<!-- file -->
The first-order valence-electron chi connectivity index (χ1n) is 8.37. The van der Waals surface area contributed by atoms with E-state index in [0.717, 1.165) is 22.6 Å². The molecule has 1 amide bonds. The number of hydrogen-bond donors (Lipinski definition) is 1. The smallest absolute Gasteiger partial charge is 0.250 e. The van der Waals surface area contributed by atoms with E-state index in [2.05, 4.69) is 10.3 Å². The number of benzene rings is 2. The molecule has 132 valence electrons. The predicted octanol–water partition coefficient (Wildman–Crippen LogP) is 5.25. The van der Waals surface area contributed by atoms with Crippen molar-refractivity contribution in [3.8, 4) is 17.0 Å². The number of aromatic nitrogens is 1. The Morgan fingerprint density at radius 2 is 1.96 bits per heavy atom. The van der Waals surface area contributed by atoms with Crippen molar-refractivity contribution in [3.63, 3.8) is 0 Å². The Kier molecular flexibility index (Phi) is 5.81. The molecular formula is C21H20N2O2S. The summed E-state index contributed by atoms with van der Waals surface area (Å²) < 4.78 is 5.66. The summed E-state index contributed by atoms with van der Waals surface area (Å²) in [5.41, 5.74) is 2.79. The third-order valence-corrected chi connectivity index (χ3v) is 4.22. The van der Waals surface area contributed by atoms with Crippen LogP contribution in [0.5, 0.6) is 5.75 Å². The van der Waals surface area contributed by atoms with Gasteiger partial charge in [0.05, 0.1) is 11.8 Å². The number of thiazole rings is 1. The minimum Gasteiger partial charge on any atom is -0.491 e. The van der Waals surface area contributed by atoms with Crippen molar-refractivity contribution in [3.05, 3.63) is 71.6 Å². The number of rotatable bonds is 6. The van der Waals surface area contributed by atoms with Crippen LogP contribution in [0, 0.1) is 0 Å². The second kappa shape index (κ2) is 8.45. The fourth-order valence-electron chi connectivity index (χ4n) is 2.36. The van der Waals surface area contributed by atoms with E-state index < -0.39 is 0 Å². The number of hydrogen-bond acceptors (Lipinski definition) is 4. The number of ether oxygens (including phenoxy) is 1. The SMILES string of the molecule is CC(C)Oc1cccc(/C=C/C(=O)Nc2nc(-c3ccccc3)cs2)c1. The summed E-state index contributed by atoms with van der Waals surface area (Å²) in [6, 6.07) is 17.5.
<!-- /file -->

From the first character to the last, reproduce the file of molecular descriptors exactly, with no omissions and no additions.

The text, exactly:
The first-order valence-electron chi connectivity index (χ1n) is 8.37. The van der Waals surface area contributed by atoms with E-state index in [0.717, 1.165) is 22.6 Å². The molecule has 1 amide bonds. The number of hydrogen-bond donors (Lipinski definition) is 1. The smallest absolute Gasteiger partial charge is 0.250 e. The van der Waals surface area contributed by atoms with E-state index in [2.05, 4.69) is 10.3 Å². The number of benzene rings is 2. The molecule has 132 valence electrons. The predicted octanol–water partition coefficient (Wildman–Crippen LogP) is 5.25. The van der Waals surface area contributed by atoms with Crippen molar-refractivity contribution in [3.8, 4) is 17.0 Å². The number of aromatic nitrogens is 1. The Morgan fingerprint density at radius 2 is 1.96 bits per heavy atom. The van der Waals surface area contributed by atoms with Crippen molar-refractivity contribution in [3.63, 3.8) is 0 Å². The Kier molecular flexibility index (Phi) is 5.81. The molecular formula is C21H20N2O2S. The summed E-state index contributed by atoms with van der Waals surface area (Å²) < 4.78 is 5.66. The summed E-state index contributed by atoms with van der Waals surface area (Å²) in [5.41, 5.74) is 2.79. The third-order valence-corrected chi connectivity index (χ3v) is 4.22. The van der Waals surface area contributed by atoms with Crippen LogP contribution in [0.5, 0.6) is 5.75 Å². The van der Waals surface area contributed by atoms with Gasteiger partial charge in [0.05, 0.1) is 11.8 Å². The number of thiazole rings is 1. The minimum Gasteiger partial charge on any atom is -0.491 e. The van der Waals surface area contributed by atoms with Crippen molar-refractivity contribution in [3.05, 3.63) is 71.6 Å². The number of rotatable bonds is 6. The van der Waals surface area contributed by atoms with Crippen LogP contribution in [0, 0.1) is 0 Å². The second kappa shape index (κ2) is 8.45. The fourth-order valence-electron chi connectivity index (χ4n) is 2.36. The van der Waals surface area contributed by atoms with E-state index < -0.39 is 0 Å². The number of hydrogen-bond acceptors (Lipinski definition) is 4. The number of ether oxygens (including phenoxy) is 1. The SMILES string of the molecule is CC(C)Oc1cccc(/C=C/C(=O)Nc2nc(-c3ccccc3)cs2)c1. The summed E-state index contributed by atoms with van der Waals surface area (Å²) in [6, 6.07) is 17.5.